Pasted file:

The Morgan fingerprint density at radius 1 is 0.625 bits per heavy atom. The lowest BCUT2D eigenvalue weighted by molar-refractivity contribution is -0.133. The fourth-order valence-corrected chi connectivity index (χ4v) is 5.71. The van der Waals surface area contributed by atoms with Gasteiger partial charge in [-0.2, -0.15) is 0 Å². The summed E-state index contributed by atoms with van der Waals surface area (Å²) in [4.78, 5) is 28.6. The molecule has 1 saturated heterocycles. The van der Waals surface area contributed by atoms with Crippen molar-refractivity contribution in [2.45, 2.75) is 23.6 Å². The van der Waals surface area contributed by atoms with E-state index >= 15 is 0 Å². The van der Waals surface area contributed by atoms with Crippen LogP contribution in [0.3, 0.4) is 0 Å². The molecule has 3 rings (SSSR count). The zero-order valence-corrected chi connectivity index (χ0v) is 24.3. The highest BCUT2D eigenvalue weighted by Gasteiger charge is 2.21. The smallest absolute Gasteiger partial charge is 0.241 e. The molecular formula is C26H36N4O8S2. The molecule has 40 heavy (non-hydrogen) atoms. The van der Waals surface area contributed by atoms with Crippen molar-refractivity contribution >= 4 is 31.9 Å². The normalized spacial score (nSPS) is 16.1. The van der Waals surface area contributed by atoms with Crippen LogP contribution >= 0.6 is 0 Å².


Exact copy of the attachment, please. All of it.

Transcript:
The Morgan fingerprint density at radius 1 is 0.625 bits per heavy atom. The lowest BCUT2D eigenvalue weighted by molar-refractivity contribution is -0.133. The fourth-order valence-corrected chi connectivity index (χ4v) is 5.71. The van der Waals surface area contributed by atoms with Gasteiger partial charge in [-0.2, -0.15) is 0 Å². The summed E-state index contributed by atoms with van der Waals surface area (Å²) in [4.78, 5) is 28.6. The molecule has 1 saturated heterocycles. The van der Waals surface area contributed by atoms with Crippen molar-refractivity contribution in [2.45, 2.75) is 23.6 Å². The van der Waals surface area contributed by atoms with E-state index >= 15 is 0 Å². The van der Waals surface area contributed by atoms with Crippen LogP contribution in [0.3, 0.4) is 0 Å². The molecule has 3 rings (SSSR count). The zero-order valence-corrected chi connectivity index (χ0v) is 24.3. The highest BCUT2D eigenvalue weighted by Gasteiger charge is 2.21. The smallest absolute Gasteiger partial charge is 0.241 e. The molecular formula is C26H36N4O8S2. The molecule has 40 heavy (non-hydrogen) atoms. The van der Waals surface area contributed by atoms with Crippen molar-refractivity contribution >= 4 is 31.9 Å². The normalized spacial score (nSPS) is 16.1. The van der Waals surface area contributed by atoms with Crippen LogP contribution >= 0.6 is 0 Å².